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Behind the GUI

Exploring UNIX

From "Migration",  Access to Wang, September 1993
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Unix is a general-purpose operating system, so it has a great deal of breadth. There are many features and options and, therefore, many things to learn. Since most of us are busy keeping our shops together it is difficult to find time to study and practice - and practice is necessary to master Unix.

Learning Unix command syntax is a requirement for all system administrators and programmers. Even if you have maintenance applications to shield you from the detail of the operating environment, there will always be need to understand the underlying commands that these tools rely on. Therefore, this series begins with some exercises to help you gain this knowledge.

I assume here that you are set up to run the Bourne shell environment, the most universally available shell processor available for UNIX systems. Shells are roughly equivalent to the MS-DOS command interpreter COMMAND.COM: they translate commands typed at the prompt into machine actions, launch programs, and issue error messages when their syntax is violated. The choice of default shell environment is made when the user account is set up and becomes part of each individual's profile. Other shell options include the C shell, which has a syntax like that of the C language, and the Korn shell, which combines some advantages of the Bourne and C shells.

I also assume that you are working at a display terminal - probably a "dumb" terminal or terminal emulation program run on a PC - and that you have access to a prompt to try out some commands.

Getting on the system

UNIX systems are typically set up with login screens that are functionally similar to the VS. When the terminal session is started - either by switching on the workstation or starting an emulation program - the screen should display a login: prompt. Enter your user ID and press ENTER. The system will next send the Password: prompt; enter your password and press ENTER. Remember that user IDs and passwords are case-sensitive in UNIX.

If you make a mistake on the login screens, you will find that the BACKSPACE key is useless to correct it; you will only get strange error messages if you try. This is because the system does not yet understand what kind of terminal you are using and cannot interpret such commands. If you make an error at either entry, press ENTER to accept the incorrect information and try again.

If you have entered the information correctly, the terminal will pause, blink a few times, and end with a prompt a few seconds later. (On some systems you may be asked what type of terminal you have. See your system administrator to see how you should answer this question.) The prompt you see probably consists of a dollar sign, space, and the cursor.

Congratulations; you're on the system.

Where am I?

The next step is to determine where you are. Like MS-DOS and other command environments, you are always positioned within a part of the file system during a session, but it may not be clear where you are. If you are a PC user, you might expect to see the current directory location in the prompt itself, but the Bourne shell is not capable of this trick.

To see your current directory location, type pwd (print working directory) and press ENTER. The system should respond with the directory - probably /usr/UID, where UID is your user ID. (On some systems this might be /users/UID or some other variation.) This is your home directory. Your home directory is a place where you can put personal files that is out of reach of other users and can also hold special configuration files unique to your needs. The slashes in the directory name indicate the position of that directory relative to the starting point in the file system. The information contained in this display (/usr/UID) gives directions to finding this position and is thus known as the path.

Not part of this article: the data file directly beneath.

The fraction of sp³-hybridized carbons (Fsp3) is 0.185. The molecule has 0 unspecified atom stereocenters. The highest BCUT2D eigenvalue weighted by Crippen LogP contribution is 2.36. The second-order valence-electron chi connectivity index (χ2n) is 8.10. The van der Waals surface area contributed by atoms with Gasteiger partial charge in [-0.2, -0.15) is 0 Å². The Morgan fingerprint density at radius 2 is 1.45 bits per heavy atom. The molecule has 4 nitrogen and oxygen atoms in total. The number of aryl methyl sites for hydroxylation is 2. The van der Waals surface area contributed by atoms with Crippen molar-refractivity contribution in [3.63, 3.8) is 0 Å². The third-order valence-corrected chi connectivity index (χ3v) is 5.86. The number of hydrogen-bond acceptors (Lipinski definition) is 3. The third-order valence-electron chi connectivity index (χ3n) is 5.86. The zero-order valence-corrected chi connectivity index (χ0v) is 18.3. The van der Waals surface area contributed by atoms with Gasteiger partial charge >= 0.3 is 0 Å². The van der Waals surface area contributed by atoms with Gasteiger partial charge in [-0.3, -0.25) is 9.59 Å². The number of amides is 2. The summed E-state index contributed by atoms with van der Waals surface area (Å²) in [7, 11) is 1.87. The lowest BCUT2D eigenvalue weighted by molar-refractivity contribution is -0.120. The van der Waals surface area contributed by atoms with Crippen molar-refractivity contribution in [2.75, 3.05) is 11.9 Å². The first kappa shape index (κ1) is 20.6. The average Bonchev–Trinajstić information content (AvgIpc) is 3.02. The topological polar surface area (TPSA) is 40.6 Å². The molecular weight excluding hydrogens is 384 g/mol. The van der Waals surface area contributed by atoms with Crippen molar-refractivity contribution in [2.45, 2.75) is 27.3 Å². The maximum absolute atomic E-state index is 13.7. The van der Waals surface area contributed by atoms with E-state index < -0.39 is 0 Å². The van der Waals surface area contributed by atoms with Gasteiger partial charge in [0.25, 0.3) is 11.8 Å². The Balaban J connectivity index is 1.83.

(If you are a PC user, you should have noticed by now that much of this syntax is similar to MS-DOS. Many UNIX commands were "borrowed" when the CP/M and MS-DOS operating systems were developed and have remained the same since. Differences include case-sensitive file and directory names, long file names, the use of forward slashes to indicate directories, and differences in command names.)

Listing file names

Your next task is to determine the files in this directory. Drawing on your PC experience, you type dir and press ENTER; the system responds with dir: not found and the prompt returns. The dir command lists files in the PC world; the corresponding command in UNIX is ls. Repeating this experiment, type ls and press ENTER; the contents of your home directory will be listed. The display is crude: only the file names will be listed. In some cases, you might not have any file names to list, so the prompt will return instead. Since you're interested in more than just the file names, how do you get more detail on the contents of this directory?

Almost all UNIX commands accept optional parameters that modify their operation. These are known as arguments. On UNIX systems arguments are often preceded with dashes to distinguish them from file names and other types of information. The ls command has many possible options, but we are interested in two: a more detailed listing of file contents (the long or verbose format) and a display of all files, including hidden files and directories. The format for this variation is ls -a -l or ls - al, which works the same. Translated, this means "list all the files in the current directory (-a) in long form (-l). This command produces a display that is considerably different from the ls command alone and probably different from anything you've seen before. (See Figure 1.) Hint: the file (or directory) names are located on the right, not where you'd expect on the left.

Note that the first "file" entries on this listing show names of a period and two periods respectively. These represent gateways to and from this directory. Like MS-DOS, UNIX directories are really a special form of file that contains the names of files and directories within it. The single period represents the file containing this directory's information; the double period, the directory above (/usr).

The next four files have periods as the first part of their name. In UNIX systems, these are hidden files and will not be displayed with the ls command. Remember the -a we added to display all files? The next file has an unusual name (a.FILE.name) that illustrates how UNIX file names can be long, have mixed case, and are not required to fit a format like that of MS-DOS (eight characters, a period, and a three-character extension). Note that A.file.NAME, A.file.name, and a.FILE.NAME are also valid file names and are not the same file.